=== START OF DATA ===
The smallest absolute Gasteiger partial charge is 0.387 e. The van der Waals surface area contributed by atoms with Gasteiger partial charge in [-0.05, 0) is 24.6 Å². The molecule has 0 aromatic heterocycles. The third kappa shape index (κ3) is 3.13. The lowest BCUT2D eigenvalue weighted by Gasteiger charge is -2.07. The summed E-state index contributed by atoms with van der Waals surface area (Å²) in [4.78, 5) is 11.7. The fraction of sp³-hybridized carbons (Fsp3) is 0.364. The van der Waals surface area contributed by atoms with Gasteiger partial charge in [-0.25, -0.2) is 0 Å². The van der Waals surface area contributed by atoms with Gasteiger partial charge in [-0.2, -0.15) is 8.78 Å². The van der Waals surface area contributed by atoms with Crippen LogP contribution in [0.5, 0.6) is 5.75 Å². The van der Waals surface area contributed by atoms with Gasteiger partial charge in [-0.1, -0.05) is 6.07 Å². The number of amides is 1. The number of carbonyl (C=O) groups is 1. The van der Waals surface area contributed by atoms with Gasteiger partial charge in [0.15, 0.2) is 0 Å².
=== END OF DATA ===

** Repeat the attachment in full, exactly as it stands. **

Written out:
The smallest absolute Gasteiger partial charge is 0.387 e. The van der Waals surface area contributed by atoms with Gasteiger partial charge in [-0.05, 0) is 24.6 Å². The molecule has 0 aromatic heterocycles. The third kappa shape index (κ3) is 3.13. The lowest BCUT2D eigenvalue weighted by Gasteiger charge is -2.07. The summed E-state index contributed by atoms with van der Waals surface area (Å²) in [4.78, 5) is 11.7. The fraction of sp³-hybridized carbons (Fsp3) is 0.364. The van der Waals surface area contributed by atoms with Gasteiger partial charge in [-0.25, -0.2) is 0 Å². The van der Waals surface area contributed by atoms with Gasteiger partial charge in [-0.2, -0.15) is 8.78 Å². The van der Waals surface area contributed by atoms with Crippen LogP contribution in [0.5, 0.6) is 5.75 Å². The van der Waals surface area contributed by atoms with Gasteiger partial charge in [-0.1, -0.05) is 6.07 Å². The number of amides is 1. The number of carbonyl (C=O) groups is 1. The van der Waals surface area contributed by atoms with Gasteiger partial charge in [0.15, 0.2) is 0 Å².